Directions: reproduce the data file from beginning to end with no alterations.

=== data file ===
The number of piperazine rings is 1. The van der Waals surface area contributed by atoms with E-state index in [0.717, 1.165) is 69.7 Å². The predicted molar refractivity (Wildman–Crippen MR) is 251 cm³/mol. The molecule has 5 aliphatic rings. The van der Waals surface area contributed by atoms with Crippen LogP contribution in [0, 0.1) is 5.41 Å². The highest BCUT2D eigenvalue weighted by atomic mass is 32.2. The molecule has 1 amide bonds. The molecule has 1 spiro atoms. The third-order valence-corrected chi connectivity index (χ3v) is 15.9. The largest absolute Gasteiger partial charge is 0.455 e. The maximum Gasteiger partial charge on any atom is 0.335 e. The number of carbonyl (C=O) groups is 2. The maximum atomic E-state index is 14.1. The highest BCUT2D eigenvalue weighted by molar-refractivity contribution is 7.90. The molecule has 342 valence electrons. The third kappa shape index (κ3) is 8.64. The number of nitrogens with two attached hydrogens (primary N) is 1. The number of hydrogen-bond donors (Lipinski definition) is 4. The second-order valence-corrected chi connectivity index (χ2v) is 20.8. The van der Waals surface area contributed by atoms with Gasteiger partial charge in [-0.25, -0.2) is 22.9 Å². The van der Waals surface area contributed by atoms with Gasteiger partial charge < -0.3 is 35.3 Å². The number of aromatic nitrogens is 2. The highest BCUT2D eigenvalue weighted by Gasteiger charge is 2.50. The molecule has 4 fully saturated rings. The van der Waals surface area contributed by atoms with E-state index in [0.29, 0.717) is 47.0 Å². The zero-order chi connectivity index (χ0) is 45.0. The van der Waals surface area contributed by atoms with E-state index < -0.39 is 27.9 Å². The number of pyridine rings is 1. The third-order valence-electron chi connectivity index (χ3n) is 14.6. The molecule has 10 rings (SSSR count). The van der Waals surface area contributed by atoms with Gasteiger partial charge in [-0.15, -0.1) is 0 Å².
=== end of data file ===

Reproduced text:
The number of piperazine rings is 1. The van der Waals surface area contributed by atoms with E-state index in [0.717, 1.165) is 69.7 Å². The predicted molar refractivity (Wildman–Crippen MR) is 251 cm³/mol. The molecule has 5 aliphatic rings. The van der Waals surface area contributed by atoms with Crippen LogP contribution in [0, 0.1) is 5.41 Å². The highest BCUT2D eigenvalue weighted by atomic mass is 32.2. The molecule has 1 amide bonds. The molecule has 1 spiro atoms. The third-order valence-corrected chi connectivity index (χ3v) is 15.9. The largest absolute Gasteiger partial charge is 0.455 e. The maximum Gasteiger partial charge on any atom is 0.335 e. The number of carbonyl (C=O) groups is 2. The maximum atomic E-state index is 14.1. The highest BCUT2D eigenvalue weighted by molar-refractivity contribution is 7.90. The molecule has 342 valence electrons. The third kappa shape index (κ3) is 8.64. The number of nitrogens with two attached hydrogens (primary N) is 1. The number of hydrogen-bond donors (Lipinski definition) is 4. The second-order valence-corrected chi connectivity index (χ2v) is 20.8. The van der Waals surface area contributed by atoms with Gasteiger partial charge in [-0.25, -0.2) is 22.9 Å². The van der Waals surface area contributed by atoms with Gasteiger partial charge < -0.3 is 35.3 Å². The number of aromatic nitrogens is 2. The highest BCUT2D eigenvalue weighted by Gasteiger charge is 2.50. The molecule has 4 fully saturated rings. The van der Waals surface area contributed by atoms with E-state index in [0.29, 0.717) is 47.0 Å². The zero-order chi connectivity index (χ0) is 45.0. The van der Waals surface area contributed by atoms with E-state index < -0.39 is 27.9 Å². The number of pyridine rings is 1. The third-order valence-electron chi connectivity index (χ3n) is 14.6. The molecule has 10 rings (SSSR count). The van der Waals surface area contributed by atoms with Gasteiger partial charge in [-0.15, -0.1) is 0 Å².